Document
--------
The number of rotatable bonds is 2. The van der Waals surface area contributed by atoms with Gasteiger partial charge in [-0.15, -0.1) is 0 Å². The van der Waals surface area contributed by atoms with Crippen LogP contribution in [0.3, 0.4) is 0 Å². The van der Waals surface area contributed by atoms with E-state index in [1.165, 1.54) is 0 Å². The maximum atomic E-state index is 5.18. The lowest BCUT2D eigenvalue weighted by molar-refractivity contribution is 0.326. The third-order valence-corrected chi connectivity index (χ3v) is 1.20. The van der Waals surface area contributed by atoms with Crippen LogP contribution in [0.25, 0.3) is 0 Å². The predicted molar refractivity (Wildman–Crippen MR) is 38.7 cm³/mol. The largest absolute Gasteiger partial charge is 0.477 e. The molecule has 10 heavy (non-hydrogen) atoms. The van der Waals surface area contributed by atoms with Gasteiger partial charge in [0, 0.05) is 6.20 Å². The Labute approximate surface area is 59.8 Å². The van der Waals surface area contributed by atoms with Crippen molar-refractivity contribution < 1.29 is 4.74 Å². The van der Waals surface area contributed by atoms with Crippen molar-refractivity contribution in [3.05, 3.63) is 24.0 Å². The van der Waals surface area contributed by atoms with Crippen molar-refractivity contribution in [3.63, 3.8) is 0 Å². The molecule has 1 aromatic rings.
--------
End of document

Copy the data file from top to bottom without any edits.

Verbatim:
The number of rotatable bonds is 2. The van der Waals surface area contributed by atoms with Gasteiger partial charge in [-0.15, -0.1) is 0 Å². The van der Waals surface area contributed by atoms with Crippen LogP contribution in [0.3, 0.4) is 0 Å². The van der Waals surface area contributed by atoms with E-state index in [1.165, 1.54) is 0 Å². The maximum atomic E-state index is 5.18. The lowest BCUT2D eigenvalue weighted by molar-refractivity contribution is 0.326. The third-order valence-corrected chi connectivity index (χ3v) is 1.20. The van der Waals surface area contributed by atoms with Crippen LogP contribution in [0.25, 0.3) is 0 Å². The predicted molar refractivity (Wildman–Crippen MR) is 38.7 cm³/mol. The largest absolute Gasteiger partial charge is 0.477 e. The molecule has 10 heavy (non-hydrogen) atoms. The van der Waals surface area contributed by atoms with Gasteiger partial charge in [0, 0.05) is 6.20 Å². The Labute approximate surface area is 59.8 Å². The van der Waals surface area contributed by atoms with Crippen molar-refractivity contribution < 1.29 is 4.74 Å². The van der Waals surface area contributed by atoms with Crippen molar-refractivity contribution in [3.05, 3.63) is 24.0 Å². The van der Waals surface area contributed by atoms with Crippen molar-refractivity contribution in [3.63, 3.8) is 0 Å². The molecule has 1 aromatic rings.